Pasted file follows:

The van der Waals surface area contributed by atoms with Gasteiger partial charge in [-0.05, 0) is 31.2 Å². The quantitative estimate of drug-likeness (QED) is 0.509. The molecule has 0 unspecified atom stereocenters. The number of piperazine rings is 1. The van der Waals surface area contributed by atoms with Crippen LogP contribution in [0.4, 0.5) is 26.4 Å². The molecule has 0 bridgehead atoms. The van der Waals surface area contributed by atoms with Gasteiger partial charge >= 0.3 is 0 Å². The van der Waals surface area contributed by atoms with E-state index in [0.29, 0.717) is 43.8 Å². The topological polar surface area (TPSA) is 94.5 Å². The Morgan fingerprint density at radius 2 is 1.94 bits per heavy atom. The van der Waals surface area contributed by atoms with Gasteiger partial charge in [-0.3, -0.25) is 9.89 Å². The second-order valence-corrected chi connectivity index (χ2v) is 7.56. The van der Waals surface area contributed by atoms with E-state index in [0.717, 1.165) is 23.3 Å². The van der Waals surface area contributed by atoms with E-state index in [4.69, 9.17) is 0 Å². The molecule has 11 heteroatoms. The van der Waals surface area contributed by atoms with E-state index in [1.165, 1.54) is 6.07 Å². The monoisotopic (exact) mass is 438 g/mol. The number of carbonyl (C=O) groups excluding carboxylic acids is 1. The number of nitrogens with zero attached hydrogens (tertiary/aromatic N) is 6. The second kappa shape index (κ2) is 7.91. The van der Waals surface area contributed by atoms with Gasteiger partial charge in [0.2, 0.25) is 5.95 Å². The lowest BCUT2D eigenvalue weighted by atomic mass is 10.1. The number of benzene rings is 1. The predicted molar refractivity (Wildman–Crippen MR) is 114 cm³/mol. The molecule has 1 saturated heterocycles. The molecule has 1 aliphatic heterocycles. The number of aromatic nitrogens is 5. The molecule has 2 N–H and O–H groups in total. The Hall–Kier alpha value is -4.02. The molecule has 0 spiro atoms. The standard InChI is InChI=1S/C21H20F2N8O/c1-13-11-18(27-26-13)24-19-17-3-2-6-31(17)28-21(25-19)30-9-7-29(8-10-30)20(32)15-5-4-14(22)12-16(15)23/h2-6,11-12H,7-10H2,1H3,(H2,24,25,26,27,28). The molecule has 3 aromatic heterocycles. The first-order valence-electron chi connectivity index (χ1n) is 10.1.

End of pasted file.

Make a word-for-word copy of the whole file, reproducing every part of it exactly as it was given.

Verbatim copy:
The van der Waals surface area contributed by atoms with Gasteiger partial charge in [-0.05, 0) is 31.2 Å². The quantitative estimate of drug-likeness (QED) is 0.509. The molecule has 0 unspecified atom stereocenters. The number of piperazine rings is 1. The van der Waals surface area contributed by atoms with Crippen LogP contribution in [0.4, 0.5) is 26.4 Å². The molecule has 0 bridgehead atoms. The van der Waals surface area contributed by atoms with Gasteiger partial charge >= 0.3 is 0 Å². The van der Waals surface area contributed by atoms with E-state index in [0.29, 0.717) is 43.8 Å². The topological polar surface area (TPSA) is 94.5 Å². The Morgan fingerprint density at radius 2 is 1.94 bits per heavy atom. The van der Waals surface area contributed by atoms with Gasteiger partial charge in [-0.3, -0.25) is 9.89 Å². The second-order valence-corrected chi connectivity index (χ2v) is 7.56. The van der Waals surface area contributed by atoms with E-state index in [0.717, 1.165) is 23.3 Å². The van der Waals surface area contributed by atoms with E-state index in [4.69, 9.17) is 0 Å². The molecule has 11 heteroatoms. The van der Waals surface area contributed by atoms with E-state index in [1.165, 1.54) is 6.07 Å². The monoisotopic (exact) mass is 438 g/mol. The number of carbonyl (C=O) groups excluding carboxylic acids is 1. The number of nitrogens with zero attached hydrogens (tertiary/aromatic N) is 6. The second kappa shape index (κ2) is 7.91. The van der Waals surface area contributed by atoms with Gasteiger partial charge in [0.2, 0.25) is 5.95 Å². The lowest BCUT2D eigenvalue weighted by atomic mass is 10.1. The number of benzene rings is 1. The predicted molar refractivity (Wildman–Crippen MR) is 114 cm³/mol. The molecule has 1 saturated heterocycles. The molecule has 1 aliphatic heterocycles. The number of aromatic nitrogens is 5. The molecule has 2 N–H and O–H groups in total. The Hall–Kier alpha value is -4.02. The molecule has 0 spiro atoms. The standard InChI is InChI=1S/C21H20F2N8O/c1-13-11-18(27-26-13)24-19-17-3-2-6-31(17)28-21(25-19)30-9-7-29(8-10-30)20(32)15-5-4-14(22)12-16(15)23/h2-6,11-12H,7-10H2,1H3,(H2,24,25,26,27,28). The molecule has 3 aromatic heterocycles. The first-order valence-electron chi connectivity index (χ1n) is 10.1.